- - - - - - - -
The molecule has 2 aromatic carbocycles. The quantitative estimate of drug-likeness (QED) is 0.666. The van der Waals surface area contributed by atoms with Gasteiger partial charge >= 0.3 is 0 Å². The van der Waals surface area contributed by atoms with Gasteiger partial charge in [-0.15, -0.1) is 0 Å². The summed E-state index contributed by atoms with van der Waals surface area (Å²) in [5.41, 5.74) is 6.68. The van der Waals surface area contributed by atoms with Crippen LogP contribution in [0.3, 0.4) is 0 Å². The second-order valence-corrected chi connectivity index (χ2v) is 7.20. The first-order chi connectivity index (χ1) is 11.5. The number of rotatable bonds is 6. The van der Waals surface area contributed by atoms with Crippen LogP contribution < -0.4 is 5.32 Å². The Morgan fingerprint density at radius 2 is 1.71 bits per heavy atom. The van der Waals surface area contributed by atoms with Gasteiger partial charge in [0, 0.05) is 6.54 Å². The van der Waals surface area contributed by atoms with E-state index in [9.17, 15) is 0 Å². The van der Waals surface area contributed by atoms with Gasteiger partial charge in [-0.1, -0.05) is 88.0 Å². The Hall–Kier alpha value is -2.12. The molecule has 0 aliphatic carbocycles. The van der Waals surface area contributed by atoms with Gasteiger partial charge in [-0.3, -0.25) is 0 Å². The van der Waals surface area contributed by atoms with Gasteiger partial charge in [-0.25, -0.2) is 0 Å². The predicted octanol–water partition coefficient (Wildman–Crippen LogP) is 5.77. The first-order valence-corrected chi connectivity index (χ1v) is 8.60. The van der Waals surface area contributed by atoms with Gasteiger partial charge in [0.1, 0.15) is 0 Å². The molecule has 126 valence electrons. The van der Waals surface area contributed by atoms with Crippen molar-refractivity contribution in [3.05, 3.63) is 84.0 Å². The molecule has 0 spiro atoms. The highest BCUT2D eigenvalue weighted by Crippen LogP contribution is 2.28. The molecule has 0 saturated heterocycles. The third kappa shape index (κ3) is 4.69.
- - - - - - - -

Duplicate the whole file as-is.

The molecule has 2 aromatic carbocycles. The quantitative estimate of drug-likeness (QED) is 0.666. The van der Waals surface area contributed by atoms with Gasteiger partial charge >= 0.3 is 0 Å². The van der Waals surface area contributed by atoms with Gasteiger partial charge in [-0.15, -0.1) is 0 Å². The summed E-state index contributed by atoms with van der Waals surface area (Å²) in [5.41, 5.74) is 6.68. The van der Waals surface area contributed by atoms with Crippen LogP contribution in [0.3, 0.4) is 0 Å². The second-order valence-corrected chi connectivity index (χ2v) is 7.20. The first-order chi connectivity index (χ1) is 11.5. The number of rotatable bonds is 6. The van der Waals surface area contributed by atoms with Crippen LogP contribution < -0.4 is 5.32 Å². The Morgan fingerprint density at radius 2 is 1.71 bits per heavy atom. The van der Waals surface area contributed by atoms with Gasteiger partial charge in [0, 0.05) is 6.54 Å². The van der Waals surface area contributed by atoms with E-state index in [9.17, 15) is 0 Å². The van der Waals surface area contributed by atoms with Gasteiger partial charge in [-0.1, -0.05) is 88.0 Å². The Hall–Kier alpha value is -2.12. The molecule has 0 aliphatic carbocycles. The van der Waals surface area contributed by atoms with Gasteiger partial charge in [-0.3, -0.25) is 0 Å². The van der Waals surface area contributed by atoms with Gasteiger partial charge in [-0.25, -0.2) is 0 Å². The predicted octanol–water partition coefficient (Wildman–Crippen LogP) is 5.77. The first-order valence-corrected chi connectivity index (χ1v) is 8.60. The van der Waals surface area contributed by atoms with Gasteiger partial charge in [0.1, 0.15) is 0 Å². The molecule has 126 valence electrons. The van der Waals surface area contributed by atoms with Crippen molar-refractivity contribution in [3.05, 3.63) is 84.0 Å². The molecule has 0 spiro atoms. The highest BCUT2D eigenvalue weighted by Crippen LogP contribution is 2.28. The molecule has 0 saturated heterocycles. The third kappa shape index (κ3) is 4.69.